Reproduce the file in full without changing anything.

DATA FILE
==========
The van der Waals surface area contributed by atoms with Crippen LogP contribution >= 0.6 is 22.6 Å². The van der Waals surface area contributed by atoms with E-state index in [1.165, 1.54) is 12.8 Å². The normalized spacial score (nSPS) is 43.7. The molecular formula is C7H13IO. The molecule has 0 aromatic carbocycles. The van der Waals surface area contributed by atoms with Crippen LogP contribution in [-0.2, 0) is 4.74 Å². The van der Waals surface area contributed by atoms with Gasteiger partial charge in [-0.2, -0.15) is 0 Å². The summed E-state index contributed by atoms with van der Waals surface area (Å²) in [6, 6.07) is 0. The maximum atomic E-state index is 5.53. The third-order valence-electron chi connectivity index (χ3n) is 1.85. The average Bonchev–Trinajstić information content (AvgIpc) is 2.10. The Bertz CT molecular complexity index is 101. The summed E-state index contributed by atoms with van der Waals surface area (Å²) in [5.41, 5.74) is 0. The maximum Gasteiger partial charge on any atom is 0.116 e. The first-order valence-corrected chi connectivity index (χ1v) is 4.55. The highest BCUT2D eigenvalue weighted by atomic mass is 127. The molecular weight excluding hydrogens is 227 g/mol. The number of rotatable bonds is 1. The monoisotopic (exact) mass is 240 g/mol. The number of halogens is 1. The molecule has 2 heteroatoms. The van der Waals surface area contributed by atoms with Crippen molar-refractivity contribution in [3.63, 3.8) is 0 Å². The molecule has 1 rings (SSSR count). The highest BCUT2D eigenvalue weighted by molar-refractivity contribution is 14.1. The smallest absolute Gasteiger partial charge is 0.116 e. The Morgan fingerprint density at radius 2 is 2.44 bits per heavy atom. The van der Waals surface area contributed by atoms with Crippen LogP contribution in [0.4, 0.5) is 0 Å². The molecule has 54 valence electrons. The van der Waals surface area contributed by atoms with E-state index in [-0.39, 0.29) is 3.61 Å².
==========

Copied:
The van der Waals surface area contributed by atoms with Crippen LogP contribution >= 0.6 is 22.6 Å². The van der Waals surface area contributed by atoms with E-state index in [1.165, 1.54) is 12.8 Å². The normalized spacial score (nSPS) is 43.7. The molecular formula is C7H13IO. The molecule has 0 aromatic carbocycles. The van der Waals surface area contributed by atoms with Crippen LogP contribution in [-0.2, 0) is 4.74 Å². The van der Waals surface area contributed by atoms with Gasteiger partial charge in [-0.2, -0.15) is 0 Å². The summed E-state index contributed by atoms with van der Waals surface area (Å²) in [6, 6.07) is 0. The maximum atomic E-state index is 5.53. The third-order valence-electron chi connectivity index (χ3n) is 1.85. The average Bonchev–Trinajstić information content (AvgIpc) is 2.10. The Bertz CT molecular complexity index is 101. The summed E-state index contributed by atoms with van der Waals surface area (Å²) in [5.41, 5.74) is 0. The maximum Gasteiger partial charge on any atom is 0.116 e. The first-order valence-corrected chi connectivity index (χ1v) is 4.55. The highest BCUT2D eigenvalue weighted by atomic mass is 127. The molecular weight excluding hydrogens is 227 g/mol. The number of rotatable bonds is 1. The monoisotopic (exact) mass is 240 g/mol. The number of halogens is 1. The molecule has 2 heteroatoms. The van der Waals surface area contributed by atoms with Crippen molar-refractivity contribution in [3.63, 3.8) is 0 Å². The molecule has 1 rings (SSSR count). The highest BCUT2D eigenvalue weighted by molar-refractivity contribution is 14.1. The smallest absolute Gasteiger partial charge is 0.116 e. The Morgan fingerprint density at radius 2 is 2.44 bits per heavy atom. The van der Waals surface area contributed by atoms with Crippen LogP contribution in [0.4, 0.5) is 0 Å². The molecule has 54 valence electrons. The van der Waals surface area contributed by atoms with E-state index in [-0.39, 0.29) is 3.61 Å².